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Anderson finally leaves the dock
Fourteen years is a long time to stand in one place. Fortunately for Don Anderson, that place has been dry and warm.
Anderson, a ticket seller for Washington State Ferries on the Clinton dock, took his last pass, his last wad of cash, and last check from ferry riders Friday, bringing to an end 30 years of working the docks on the Clinton-Mukilteo run.
The most senior employee on the Clinton dock until 2 p.m. Friday, when his last 10-hour shift ended, the 66-year-old Clinton resident has always brought a pleasant attitude with him to work. A barber in Clinton until he started working directing traffic for the ferry system three decades ago, Anderson slowly and purposely worked his way toward the most coveted job on the dock, that of ticket seller.
On Thursday, the reason was clear. As a cold rain fell on his fellow employees waving cars into this lane or that, Anderson was under the small, but comfortable roof of the ticket booth.
"On the dock, this is the place to be," he said.
That's true, but the stories aren't necessarily as good from that vantage point. Years ago while still working dock traffic, Anderson's most interesting day -- from the standpoint of a spectator -- included an overturned log truck on the ferry Kulshan and a driver who impaled his car on a gate at the park adjacent to the Mukilteo lighthouse.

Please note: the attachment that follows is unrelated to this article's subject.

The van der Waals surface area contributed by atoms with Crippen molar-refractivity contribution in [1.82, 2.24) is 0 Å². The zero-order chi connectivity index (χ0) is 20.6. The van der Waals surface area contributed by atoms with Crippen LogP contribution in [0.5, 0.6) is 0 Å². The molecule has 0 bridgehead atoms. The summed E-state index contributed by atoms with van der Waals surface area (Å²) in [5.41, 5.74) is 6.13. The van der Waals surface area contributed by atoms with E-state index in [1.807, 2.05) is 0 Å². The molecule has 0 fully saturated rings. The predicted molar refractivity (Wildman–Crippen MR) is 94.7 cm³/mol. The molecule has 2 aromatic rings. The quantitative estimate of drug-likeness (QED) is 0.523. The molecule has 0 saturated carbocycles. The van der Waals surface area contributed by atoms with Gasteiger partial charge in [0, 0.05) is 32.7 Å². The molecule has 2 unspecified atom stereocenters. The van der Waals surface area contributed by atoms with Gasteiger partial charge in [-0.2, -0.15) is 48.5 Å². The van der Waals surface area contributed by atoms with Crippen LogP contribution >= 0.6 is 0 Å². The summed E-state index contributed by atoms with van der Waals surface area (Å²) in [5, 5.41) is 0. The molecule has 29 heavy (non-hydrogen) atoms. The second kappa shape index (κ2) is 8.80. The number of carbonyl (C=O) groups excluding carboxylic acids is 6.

Anderson's retirement this week was supposed to be quiet; he was hoping to just slip out on Friday. But then the sign announcing his retirement party went up at the South Whidbey American Legion Hall. By the end of the week, everybody was saying their last rushed hellos and goodbyes to Anderson as they paid to board the ferry.
There were still the jokes with the regulars, though. After Richard Gabelein drove a load of logs through, a driver in a pickup truck tried to catch Anderson off guard.
"Didn't Dick pay for it?" he asked with a laugh.
No such luck. But Anderson thought the joke was pretty funny.
Most days in the booth are something to enjoy, as much as anyone can enjoy work. The only bad times are during hot summer holidays when the ferry line backs up the hill and tempers are short, Anderson said. Even then, he said, he doesn't see any reason to get hot under the collar.
"It's kinda ridiculous not to be pleasant," he said.
That's saying a lot, especially coming from a guy who has been getting out of bed at 3 a.m. for about half his life. As his shift wore down Thursday, Anderson said he has a few plans for retirement, including travelling with his wife, fishing and hunting. Tops on the list, he said, will be getting up when he wants to on week days.
"The main thing is not punching the alarm at 3 a.m.," he said.